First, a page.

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What the Supreme Court’s Decision in Janus v. AFSCME Council 31 Means for Millions of Government Employees

On Behalf of | Jun 29, 2018 |

The U.S. Supreme Court recently issued its decision in Janus v. AFSCME Council 31. This case determined that forced payment of dues or fees by public employees to their collective bargaining representative is a violation of the public employees’ First Amendment right to free speech. The impact of this decision is that NO public employer can legally negotiate a mandatory dues or fees payment to be taken involuntarily from public employees to be paid to the bargaining agent as a condition of employment. Only voluntary acts by employees are permitted if carefully drafted. There are more principles in this 5 to 4 court decision, but this is the primary take away. Any public entity that has a mandatory membership or fee provision in a contract needs to remove such provisions from the collective bargaining agreements and policies immediately.

This case arose when a public employee in an AFSCME state bargaining unit did not want to pay an “agency fee” to the union for collective bargaining representation. Illinois public employee labor law authorized the fee to be charged as a part of a union contract. Until this case was decided, Abood v. Detroit Bd. Of Educ, 431 U. S. 209 (1977) was the controlling precedent. The Abood case allowed for agency fees to be charged without approval by a public employee when a public employee did not want to be a member of the union. It was an authorized service fee.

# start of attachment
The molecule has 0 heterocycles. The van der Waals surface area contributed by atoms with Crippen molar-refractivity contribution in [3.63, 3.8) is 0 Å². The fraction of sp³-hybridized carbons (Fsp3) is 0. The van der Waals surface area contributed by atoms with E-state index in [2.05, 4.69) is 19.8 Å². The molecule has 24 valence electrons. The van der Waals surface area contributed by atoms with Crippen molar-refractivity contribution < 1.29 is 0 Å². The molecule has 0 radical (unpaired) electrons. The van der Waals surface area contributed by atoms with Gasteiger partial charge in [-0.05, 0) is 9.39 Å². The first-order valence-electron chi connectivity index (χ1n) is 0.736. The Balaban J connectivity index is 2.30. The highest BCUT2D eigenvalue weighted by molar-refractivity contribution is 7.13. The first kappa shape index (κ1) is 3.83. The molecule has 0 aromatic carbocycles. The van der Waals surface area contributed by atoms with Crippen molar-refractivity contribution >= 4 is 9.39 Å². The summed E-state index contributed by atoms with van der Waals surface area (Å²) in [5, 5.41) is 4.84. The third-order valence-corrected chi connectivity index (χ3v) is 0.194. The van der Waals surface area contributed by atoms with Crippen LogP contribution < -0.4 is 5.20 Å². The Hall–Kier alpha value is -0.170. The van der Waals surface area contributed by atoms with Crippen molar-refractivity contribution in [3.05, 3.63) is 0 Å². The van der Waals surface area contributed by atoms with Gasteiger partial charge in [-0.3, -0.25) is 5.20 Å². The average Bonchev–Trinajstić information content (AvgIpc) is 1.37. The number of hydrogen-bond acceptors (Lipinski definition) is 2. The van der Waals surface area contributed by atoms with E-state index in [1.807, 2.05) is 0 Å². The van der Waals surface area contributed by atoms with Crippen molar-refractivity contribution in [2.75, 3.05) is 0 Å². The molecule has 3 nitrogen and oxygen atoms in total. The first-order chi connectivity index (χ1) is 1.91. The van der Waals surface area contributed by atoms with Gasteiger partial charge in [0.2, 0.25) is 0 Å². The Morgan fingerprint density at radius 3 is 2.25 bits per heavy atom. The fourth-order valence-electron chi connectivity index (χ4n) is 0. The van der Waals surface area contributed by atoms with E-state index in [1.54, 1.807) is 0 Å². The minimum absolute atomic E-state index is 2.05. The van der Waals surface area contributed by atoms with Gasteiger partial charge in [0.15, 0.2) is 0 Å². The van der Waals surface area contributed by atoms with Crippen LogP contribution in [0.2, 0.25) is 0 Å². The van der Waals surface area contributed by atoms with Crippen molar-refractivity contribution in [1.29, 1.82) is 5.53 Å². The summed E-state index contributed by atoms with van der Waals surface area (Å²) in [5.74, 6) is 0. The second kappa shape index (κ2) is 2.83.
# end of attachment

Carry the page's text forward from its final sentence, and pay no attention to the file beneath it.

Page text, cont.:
The focus of the Janus was on the mandated payment of moneys to the union that interfered with the public employee’s free speech. The Court referenced the principle that forced associations that burden protected speech are impermissible. The Court stated “compelling a person to subsidize the speech of other private speakers raises similar First Amendment concerns.”

In response to the union’s position that the agency fee arrangement prevents “free riders,” the Court stated that “avoiding free riders is not a compelling interest” that can override an individual’s First Amendment rights.

All public employers need to review their collective bargaining agreements for the purpose of removing any mandated payments from being extracted from a public employee’s paycheck without the employee’s specific consent. The better means of consent is to have a public employee periodically sign payroll withholding forms if any payment it to be withheld. Without such consent, the public employer is at risk of violating a constitutional right and should not withhold such payments for the exclusive bargaining agent.

The analysis provided by Ivan Schraeder in this law alert has already been shared amongst all of Missouri’s municipalities. Please contact Ivan via email if you have any questions.